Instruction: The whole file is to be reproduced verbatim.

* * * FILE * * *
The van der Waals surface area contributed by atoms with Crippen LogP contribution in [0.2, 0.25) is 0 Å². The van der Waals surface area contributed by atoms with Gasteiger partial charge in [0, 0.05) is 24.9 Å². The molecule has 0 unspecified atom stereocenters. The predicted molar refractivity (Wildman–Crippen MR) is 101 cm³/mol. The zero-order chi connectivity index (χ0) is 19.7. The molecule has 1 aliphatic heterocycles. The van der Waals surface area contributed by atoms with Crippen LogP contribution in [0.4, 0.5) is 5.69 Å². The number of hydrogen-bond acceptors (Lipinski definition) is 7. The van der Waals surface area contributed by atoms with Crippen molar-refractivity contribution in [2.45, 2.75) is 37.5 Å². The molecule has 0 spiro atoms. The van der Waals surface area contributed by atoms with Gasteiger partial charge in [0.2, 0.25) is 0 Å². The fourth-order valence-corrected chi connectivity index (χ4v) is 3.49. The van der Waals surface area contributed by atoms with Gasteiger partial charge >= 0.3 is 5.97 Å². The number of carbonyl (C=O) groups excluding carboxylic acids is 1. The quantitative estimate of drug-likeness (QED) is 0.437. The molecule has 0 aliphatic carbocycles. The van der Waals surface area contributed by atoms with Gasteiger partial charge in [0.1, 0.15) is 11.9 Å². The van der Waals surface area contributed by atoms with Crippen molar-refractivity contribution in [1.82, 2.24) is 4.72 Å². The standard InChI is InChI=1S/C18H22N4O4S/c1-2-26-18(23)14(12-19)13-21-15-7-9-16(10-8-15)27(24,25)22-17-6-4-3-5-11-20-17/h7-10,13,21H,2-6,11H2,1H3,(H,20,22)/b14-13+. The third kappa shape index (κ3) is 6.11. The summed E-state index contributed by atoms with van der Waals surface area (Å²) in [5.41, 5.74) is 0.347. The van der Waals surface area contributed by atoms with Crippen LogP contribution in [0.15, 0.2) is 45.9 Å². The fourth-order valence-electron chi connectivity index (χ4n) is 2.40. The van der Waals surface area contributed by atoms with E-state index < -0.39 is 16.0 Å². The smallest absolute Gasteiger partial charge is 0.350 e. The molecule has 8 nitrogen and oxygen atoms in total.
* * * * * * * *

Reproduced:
The van der Waals surface area contributed by atoms with Crippen LogP contribution in [0.2, 0.25) is 0 Å². The van der Waals surface area contributed by atoms with Gasteiger partial charge in [0, 0.05) is 24.9 Å². The molecule has 0 unspecified atom stereocenters. The predicted molar refractivity (Wildman–Crippen MR) is 101 cm³/mol. The zero-order chi connectivity index (χ0) is 19.7. The molecule has 1 aliphatic heterocycles. The van der Waals surface area contributed by atoms with Crippen LogP contribution in [0.4, 0.5) is 5.69 Å². The number of hydrogen-bond acceptors (Lipinski definition) is 7. The van der Waals surface area contributed by atoms with Crippen molar-refractivity contribution in [2.45, 2.75) is 37.5 Å². The molecule has 0 spiro atoms. The van der Waals surface area contributed by atoms with Gasteiger partial charge in [0.2, 0.25) is 0 Å². The fourth-order valence-corrected chi connectivity index (χ4v) is 3.49. The van der Waals surface area contributed by atoms with Gasteiger partial charge >= 0.3 is 5.97 Å². The number of carbonyl (C=O) groups excluding carboxylic acids is 1. The quantitative estimate of drug-likeness (QED) is 0.437. The molecule has 0 aliphatic carbocycles. The van der Waals surface area contributed by atoms with Gasteiger partial charge in [0.1, 0.15) is 11.9 Å². The van der Waals surface area contributed by atoms with Crippen molar-refractivity contribution in [1.82, 2.24) is 4.72 Å². The standard InChI is InChI=1S/C18H22N4O4S/c1-2-26-18(23)14(12-19)13-21-15-7-9-16(10-8-15)27(24,25)22-17-6-4-3-5-11-20-17/h7-10,13,21H,2-6,11H2,1H3,(H,20,22)/b14-13+. The third kappa shape index (κ3) is 6.11. The summed E-state index contributed by atoms with van der Waals surface area (Å²) in [5.41, 5.74) is 0.347. The van der Waals surface area contributed by atoms with Crippen LogP contribution in [0.15, 0.2) is 45.9 Å². The fourth-order valence-electron chi connectivity index (χ4n) is 2.40. The van der Waals surface area contributed by atoms with E-state index < -0.39 is 16.0 Å². The smallest absolute Gasteiger partial charge is 0.350 e. The molecule has 8 nitrogen and oxygen atoms in total.